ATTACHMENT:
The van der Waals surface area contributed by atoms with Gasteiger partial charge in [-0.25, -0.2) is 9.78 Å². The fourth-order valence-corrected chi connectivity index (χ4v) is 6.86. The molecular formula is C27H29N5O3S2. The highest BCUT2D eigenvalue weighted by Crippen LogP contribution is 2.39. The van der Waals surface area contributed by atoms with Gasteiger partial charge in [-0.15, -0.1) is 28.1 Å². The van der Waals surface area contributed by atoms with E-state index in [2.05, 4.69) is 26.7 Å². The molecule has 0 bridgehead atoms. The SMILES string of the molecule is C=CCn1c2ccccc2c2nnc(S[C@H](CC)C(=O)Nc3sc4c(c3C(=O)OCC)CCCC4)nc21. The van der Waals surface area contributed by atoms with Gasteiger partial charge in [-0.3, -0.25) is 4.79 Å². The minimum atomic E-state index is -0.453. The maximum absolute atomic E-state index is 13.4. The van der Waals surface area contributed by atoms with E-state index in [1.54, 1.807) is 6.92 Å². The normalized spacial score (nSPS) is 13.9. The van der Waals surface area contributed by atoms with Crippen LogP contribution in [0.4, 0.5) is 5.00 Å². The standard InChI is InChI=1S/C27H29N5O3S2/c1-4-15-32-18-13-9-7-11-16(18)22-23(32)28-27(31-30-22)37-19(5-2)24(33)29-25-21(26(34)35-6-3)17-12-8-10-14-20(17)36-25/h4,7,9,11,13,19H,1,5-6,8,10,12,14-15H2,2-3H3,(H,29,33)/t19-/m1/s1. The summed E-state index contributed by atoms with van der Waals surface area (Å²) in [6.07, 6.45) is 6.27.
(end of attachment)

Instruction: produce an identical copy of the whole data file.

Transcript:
The van der Waals surface area contributed by atoms with Gasteiger partial charge in [-0.25, -0.2) is 9.78 Å². The fourth-order valence-corrected chi connectivity index (χ4v) is 6.86. The molecular formula is C27H29N5O3S2. The highest BCUT2D eigenvalue weighted by Crippen LogP contribution is 2.39. The van der Waals surface area contributed by atoms with Gasteiger partial charge in [-0.15, -0.1) is 28.1 Å². The van der Waals surface area contributed by atoms with E-state index in [2.05, 4.69) is 26.7 Å². The molecule has 0 bridgehead atoms. The SMILES string of the molecule is C=CCn1c2ccccc2c2nnc(S[C@H](CC)C(=O)Nc3sc4c(c3C(=O)OCC)CCCC4)nc21. The van der Waals surface area contributed by atoms with Gasteiger partial charge in [-0.3, -0.25) is 4.79 Å². The minimum atomic E-state index is -0.453. The maximum absolute atomic E-state index is 13.4. The van der Waals surface area contributed by atoms with E-state index in [1.54, 1.807) is 6.92 Å². The normalized spacial score (nSPS) is 13.9. The van der Waals surface area contributed by atoms with Crippen LogP contribution in [0.4, 0.5) is 5.00 Å². The standard InChI is InChI=1S/C27H29N5O3S2/c1-4-15-32-18-13-9-7-11-16(18)22-23(32)28-27(31-30-22)37-19(5-2)24(33)29-25-21(26(34)35-6-3)17-12-8-10-14-20(17)36-25/h4,7,9,11,13,19H,1,5-6,8,10,12,14-15H2,2-3H3,(H,29,33)/t19-/m1/s1. The summed E-state index contributed by atoms with van der Waals surface area (Å²) in [6.07, 6.45) is 6.27.